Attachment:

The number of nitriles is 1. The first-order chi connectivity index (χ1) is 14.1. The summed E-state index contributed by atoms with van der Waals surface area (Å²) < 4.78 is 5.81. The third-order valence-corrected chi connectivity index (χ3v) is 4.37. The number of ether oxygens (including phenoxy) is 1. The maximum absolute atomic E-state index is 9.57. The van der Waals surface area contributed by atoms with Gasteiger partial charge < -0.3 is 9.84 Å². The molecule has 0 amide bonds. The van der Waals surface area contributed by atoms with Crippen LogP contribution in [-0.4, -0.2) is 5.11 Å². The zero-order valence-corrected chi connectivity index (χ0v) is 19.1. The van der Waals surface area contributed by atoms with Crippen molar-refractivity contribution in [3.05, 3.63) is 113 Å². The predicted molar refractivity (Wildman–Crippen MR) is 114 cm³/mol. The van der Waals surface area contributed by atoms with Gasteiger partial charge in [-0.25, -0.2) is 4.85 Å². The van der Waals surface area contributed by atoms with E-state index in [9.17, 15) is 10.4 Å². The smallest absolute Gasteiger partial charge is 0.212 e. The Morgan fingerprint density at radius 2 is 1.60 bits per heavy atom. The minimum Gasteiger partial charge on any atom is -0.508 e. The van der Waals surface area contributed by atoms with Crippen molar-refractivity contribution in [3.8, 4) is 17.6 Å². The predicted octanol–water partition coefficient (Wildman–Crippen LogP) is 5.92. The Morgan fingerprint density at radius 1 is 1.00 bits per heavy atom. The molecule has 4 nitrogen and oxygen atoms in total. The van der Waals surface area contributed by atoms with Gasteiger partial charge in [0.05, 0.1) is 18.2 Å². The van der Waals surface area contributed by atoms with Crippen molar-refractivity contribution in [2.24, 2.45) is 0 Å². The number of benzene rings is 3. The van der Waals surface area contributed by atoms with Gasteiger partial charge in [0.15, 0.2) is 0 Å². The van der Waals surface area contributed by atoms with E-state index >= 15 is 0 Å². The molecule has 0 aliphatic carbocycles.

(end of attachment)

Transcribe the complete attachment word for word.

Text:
The number of nitriles is 1. The first-order chi connectivity index (χ1) is 14.1. The summed E-state index contributed by atoms with van der Waals surface area (Å²) < 4.78 is 5.81. The third-order valence-corrected chi connectivity index (χ3v) is 4.37. The number of ether oxygens (including phenoxy) is 1. The maximum absolute atomic E-state index is 9.57. The van der Waals surface area contributed by atoms with Gasteiger partial charge < -0.3 is 9.84 Å². The molecule has 0 amide bonds. The van der Waals surface area contributed by atoms with Crippen LogP contribution in [-0.4, -0.2) is 5.11 Å². The zero-order valence-corrected chi connectivity index (χ0v) is 19.1. The van der Waals surface area contributed by atoms with Crippen molar-refractivity contribution in [3.05, 3.63) is 113 Å². The predicted molar refractivity (Wildman–Crippen MR) is 114 cm³/mol. The van der Waals surface area contributed by atoms with Gasteiger partial charge in [-0.25, -0.2) is 4.85 Å². The van der Waals surface area contributed by atoms with E-state index in [9.17, 15) is 10.4 Å². The smallest absolute Gasteiger partial charge is 0.212 e. The Morgan fingerprint density at radius 2 is 1.60 bits per heavy atom. The minimum Gasteiger partial charge on any atom is -0.508 e. The van der Waals surface area contributed by atoms with Crippen molar-refractivity contribution in [3.8, 4) is 17.6 Å². The predicted octanol–water partition coefficient (Wildman–Crippen LogP) is 5.92. The Morgan fingerprint density at radius 1 is 1.00 bits per heavy atom. The molecule has 4 nitrogen and oxygen atoms in total. The van der Waals surface area contributed by atoms with Gasteiger partial charge in [0.05, 0.1) is 18.2 Å². The van der Waals surface area contributed by atoms with Crippen molar-refractivity contribution in [2.24, 2.45) is 0 Å². The number of benzene rings is 3. The van der Waals surface area contributed by atoms with Gasteiger partial charge in [0.15, 0.2) is 0 Å². The van der Waals surface area contributed by atoms with E-state index >= 15 is 0 Å². The molecule has 0 aliphatic carbocycles.